There are no sufficient numbers of studies that investigate the effects of various treatment methods, psychopharmacological and cognitive behavioral therapy (CBT) included, on brain volumes and neurochemicals in patients with Obsessive-Compulsive Disorder (OCD). A study focused on the effects of the CBT over the volumes of the orbito-frontal cortex and thalamus regions that seemed to be abnormal in OCD patients.
The same numbers of OCD patients and healthy individuals were included in the study. The pre-CBT orbito-frontal cortex (OFC) and thalamus volumes of the patients and healthy individuals were compared by using the magnetic resonance imaging (MRI). Subsequently, the volumes of these regions were measured following the CBT treatment. Furthermore, the patients were subjected to the Y-BOCS (Yale-Brown obsession compulsion scale) before and after the CBT.
The volumes of the orbito-frontal cortex (OFC), thalamus, caudate nucleus and anterior cingulate were evaluated: It was determined that OCD patients had a significantly smaller volume of right-left OFC and a bigger volume of right-left thalamus, compared to healthy individuals. When the pre-CBT and post-CBT data of the patients were compared, it was found that the thalamus volume reduced substantially for both parties and that the orbito-frontal cortex volumes significantly increased only for the left part during the procedure. Moreover, a statistically-significant decrease was found in the post-CBT Y-BOCS scores of the OCD patients. This finding supports the idea that a regular CBT treatment has a significant effectiveness in reducing the obsessive-compulsive symptoms in OCD patients.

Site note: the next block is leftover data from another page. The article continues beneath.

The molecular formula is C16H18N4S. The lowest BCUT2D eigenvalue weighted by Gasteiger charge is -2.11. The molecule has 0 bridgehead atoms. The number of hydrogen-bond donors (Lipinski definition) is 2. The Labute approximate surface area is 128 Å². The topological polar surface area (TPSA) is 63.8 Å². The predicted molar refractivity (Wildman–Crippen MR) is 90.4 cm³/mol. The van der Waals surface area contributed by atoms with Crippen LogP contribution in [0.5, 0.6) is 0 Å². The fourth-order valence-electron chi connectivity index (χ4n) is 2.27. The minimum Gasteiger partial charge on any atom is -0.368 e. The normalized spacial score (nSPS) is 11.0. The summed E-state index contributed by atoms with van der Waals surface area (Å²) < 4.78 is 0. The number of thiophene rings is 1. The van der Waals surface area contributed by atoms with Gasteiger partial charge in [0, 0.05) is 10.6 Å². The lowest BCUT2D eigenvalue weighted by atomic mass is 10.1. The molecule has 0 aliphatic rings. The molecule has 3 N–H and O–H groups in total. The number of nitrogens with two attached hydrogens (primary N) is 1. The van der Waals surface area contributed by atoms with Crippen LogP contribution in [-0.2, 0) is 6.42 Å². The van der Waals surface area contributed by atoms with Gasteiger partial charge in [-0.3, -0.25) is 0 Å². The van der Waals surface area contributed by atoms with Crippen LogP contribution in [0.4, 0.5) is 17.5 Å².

In brief, it was observed that the CBT could affect significant brain regions that take part in the neuroanatomy of OCD.
Atmaca, M., Yildirim, H., Yilmaz, S., Caglar, N., Mermi, O., Korkmaz, S., … Turkcapar, H. (2016). Orbito-frontal cortex and thalamus volumes in the patients with obsessive-compulsive disorder before and after cognitive behavioral therapy. The International Journal of Psychiatry in Medicine, 53(4), 243–255.